Looking like a hornet about to strike, theMirage IIICZ “Black Widow” preparesfor takeoff. (Image: Christo Crous, Patrick’s Aviation) The Silver Falcons thrilled the crowd withtheir daring aerobatics. (Image: Justin de Reuck) MEDIA CONTACTS • SAAF MuseumPublic relations+27 12 351 2290 RELATED ARTICLES • Choppers to curb 2010 crime• SA pilots bring air aid to Africa • Swedish army prefers SA vehicle • SA’s aerospace industry takes off • OR Tambo ready for World CupJanine ErasmusThe South African Air Force (SAAF) celebrates 90 years in the air this year – a milestone marked in August with a spectacular air show hosted by the South African Air Force Museum. The event was the only one scheduled to be hosted by the air force in 2010, and took place under the theme 90 Years on Golden Wings.SAAF is one of the world’s oldest air forces, established on 1 February 1920. The annual Air Force Day, held as close as possible to this date each year, was therefore especially meaningful in 2010.According to SAAF spokesperson Colonel Bill de Pinho, the air force is extremely proud of its history.“Over the years we’ve become known for our expertise and our fighting ability and fighting capabilities,” he said, “especially during World War Two and also during the Korean War.”De Pinho felt the air force should rather describe itself as “90 years young”, as there is still a long way to go.“We’ve gone through a lot of changes and I think especially that the acquisition of new aircraft has helped the air force to develop in a very positive manner.”The SAAF played an important role in security operations for the 2010 Fifa World Cup, which took place around South Africa in June and July.Lieutenant General Carlo Gagiano, chief of the air force, said recently at a media briefing that during the World Cup the SAAF deployed over 2 200 personnel, conducted aerial surveillance, and provided backup for the police in terms of transport and supply.Operation Kgwele (Setswana, meaning “ball”) was three years in the planning, and began in May. The SAAF entertained the air show crowd with a few procedures from Kgwele, including soldiers skimming down ropes from locally developed Denel M1 Oryx helicopters, a hijacked bus rescue, and a hijacked civilian craft forced to land.Distinguished serviceThe show, which is thought to have attracted a record crowd, took place at Swartkop air field near Pretoria. Established in 1921, Swartkop falls under the management of Waterkloof air base, about 6km away. It is a proclaimed heritage site and home to one of the three branches of the Air Force Museum – the other branches are found at Ysterplaat air base in Cape Town and at the Port Elizabeth airport.According to the SAAF, Swartkop is the oldest air station in the country and the second oldest in the world, as well as being the oldest currently operational station in the world.Two squadrons, the SAAF Museum Historic Flight and the Airspace Control Unit, make their base here. Swartkop also hosts a range of craft, both operational and in the museum. This facility boasts over 150 distinguished craft such as the Mirage IIIBZ and IIICZ, the DHC-1 Chipmunk T MK 10, the Shackleton MR.3 and the Spitfire Mk IXe.The SAAF’s Mirage IIICZ, the Black Widow, is the only one in the world still flying. It retired from the air force in 1990.Memorable occasionA number of other anniversaries made this year’s SAAF air show memorable. Among them are the 75th anniversary of the first flight of the Douglas C-47 Dakota, which has served the SAAF since 1943, the 60th birthday of the De Havilland Vampire T55, which was the SAAF’s first training jet, and the 50th birthday of the Alouette helicopter.Further afield, 2010 marked the 70th anniversary of the Battle of Britain, the German air campaign that took place in August and September 1940, and 50 years since the Korean War, which broke out in June 1960.Other operational craft on show included the Saab Gripen D dual-seater fighter, which debuted at last year’s Swartkop air show, Agusta A109 helicopters, a Lockheed Martin C130BZ Hercules, and the Cheetah-D two-seater, developed in South Africa. The single-seater Gripen C fighter, which arrived in February 2010, was seen for the first time. The Gripen features the new IRIS-T air-to-air missile.In the vintage department, crowds got a glimpse of a Vampire, a C-47 Dakota, Puma and Alouette II and III helicopters, and more. In addition, the museum’s hangars were open to the public all day. Civilian-piloted craft included a De Havilland DH82A Tiger Moth, an Impala Mk1 fighter craft, and Pitts Specials, among others.The Silver Falcons, the air force’s aerobatics display team based at Langebaanweg in the Cape, put on a performance of virtuoso flying in their Pilatus PC-7 MkII Astra trainers, as did the Flying Lions in their Harvards.“It’s excellent to see the number of people here,” said De Pinho, “especially youngsters.” He estimated that around 50 000 people attended, substantially more than the 30 000 who were initially expected.The air force’s annual Prestige Awards, held to pay tribute to the outstanding achievements of SAAF units and personnel, were also handed out at the air show.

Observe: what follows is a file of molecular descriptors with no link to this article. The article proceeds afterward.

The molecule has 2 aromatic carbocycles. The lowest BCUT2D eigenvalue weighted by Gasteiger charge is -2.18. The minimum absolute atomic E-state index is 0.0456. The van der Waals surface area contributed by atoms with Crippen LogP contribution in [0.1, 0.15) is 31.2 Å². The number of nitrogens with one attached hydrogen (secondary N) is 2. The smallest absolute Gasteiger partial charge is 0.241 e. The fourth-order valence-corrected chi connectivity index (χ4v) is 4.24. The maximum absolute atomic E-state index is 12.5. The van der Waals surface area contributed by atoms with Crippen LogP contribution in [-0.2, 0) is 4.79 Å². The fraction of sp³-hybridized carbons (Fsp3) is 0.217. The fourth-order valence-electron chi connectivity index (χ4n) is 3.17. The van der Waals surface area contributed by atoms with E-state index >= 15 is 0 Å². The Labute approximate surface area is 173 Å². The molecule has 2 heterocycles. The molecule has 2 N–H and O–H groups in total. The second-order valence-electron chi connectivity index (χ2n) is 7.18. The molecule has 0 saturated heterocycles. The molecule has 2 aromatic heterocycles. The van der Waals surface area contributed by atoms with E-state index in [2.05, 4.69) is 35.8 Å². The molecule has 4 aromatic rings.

Rapelang Rabana addresses the groupat the WEF Young Global Shakers gathering in Davos. The keyword is access, says Rabana.(Images: Global Shapers) MEDIA CONTACTS • Yeigo Communications +27 21 424 2675 • Rapelang Rabana Global Research and Development The Telfree Group @rapelangrabana RELATED ARTICLES • Social media growing strong in SA • Africa’s telecoms growth potential • SA at Davos: 20 years after Mandela • Internet promotes African freedom • Education goes mobile with VodacomEmily van RijswijckSouth African ICT entrepreneur and businesswoman Rapelang Rabana was a member of the first-ever delegation of young global shapers to the recently concluded World Economic Forum (WEF) in Davos, Switzerland.The annual gathering took place from 25 to 29 January under the theme The Great Transformation: Shaping New Models.Global shapers are between the ages of 20 and 30 and are considered by WEF as having the potential to be leaders in all sectors of the global society.The 70-strong group included 20 young CEOs, a nanotechnology professor, a 24-year-old mayor from the Philippines and a bio-engineer who created a cardiac surgery simulator now used worldwide.The WEF website notes that with half of the world’s population under the age of 27, it is vital that young voices are heard at the annual meeting.WEF founder Klaus Schwab refers to his group of global shapers as “digital natives” who have grown up with the internet. The shapers were able to engage with world leaders during the annual meeting, and to give their perspectives on global problems such as unemployment among young people.Rabana, now 27, is no stranger to news headlines, having left her mark at a young age in the hugely competitive telecommunications field dominated largely by the huge conglomerates.In 2008 she was one of 200 young South Africans identified by the Mail & Guardian in their annual list of people with whom one should have lunch. The list, compiled by the weekly newspaper, showcases the country’s young trendsetters and trailblazers in their respective fields.Soft-spoken and eloquent, this University of Cape Town (UCT) business science graduate shared her vision on the WEF’s global shaper channel on YouTube. She said it is all about “access” – to opportunities, education, knowledge, ideas or other people – in order to secure a better future.She added: “I want to continue to find ways to deliver life-changing services. I see access to Davos as an opportunity to extend the reach and potential of my greatest aspirations.”Communication pioneerAnd helping people to have easier access to communications is exactly what Rabana set out to do when she started Yeigo Communications back in 2007 with two fellow UCT graduates.Yeigo was South Africa’s first mobile voice over internet protocol (Voip) company, and offered a software platform for voice calls made via mobile data networks. This was compatible with a wide range of mobile phones, and could be done at a fraction of the cost of conventional voice call networks.Yeigo’s business model worked on the same lines as Skype, another popular Voip application, and soon caught the attention of overseas investors.Just one year after starting to offer their services, Yeigo made a major global breakthrough with the multi-million sale of a stake in the company to US-based Quality One Wireless.Now heading up the Global Research and Development division at Swiss-based telecommunications company Telfree, with which Yeigo has partnered, Rabana’s dream is to continue doing what she does so well – making links and connecting ideas on a greater scale so that all South Africans can have some chance at changing their lives through mobile access.“Mobile broadband takes access to a new level,” she said. “These are engaging and exposing people to another world out there. The ways to make an impact are endless.”Ambassador for UN youth initiativeRabana was also chosen as ambassador for the 2011 World Summit Youth Awards (WSYA), a UN information communications technology initiative. In this role she encourages young South Africans in the fields of electronic technology to take part in the initiative and in so doing, receive recognition for their efforts. Getting recognition through WSYA, while it holds no monetary value, is a sure way to attract likeminded people.The competition selects the best digital projects, products, applications and services by young people. Projects are chosen for efforts in reducing poverty and hunger, tackling ill-health, gender inequality, lack of education, lack of access to clean water and environmental collapse – all issues which tap into the UN’s millennium development goals.The award is promoted throughout the 160 UN member states to encourage young people to use their knowledge of the internet and mobile technology to create ways to put the development goals into action.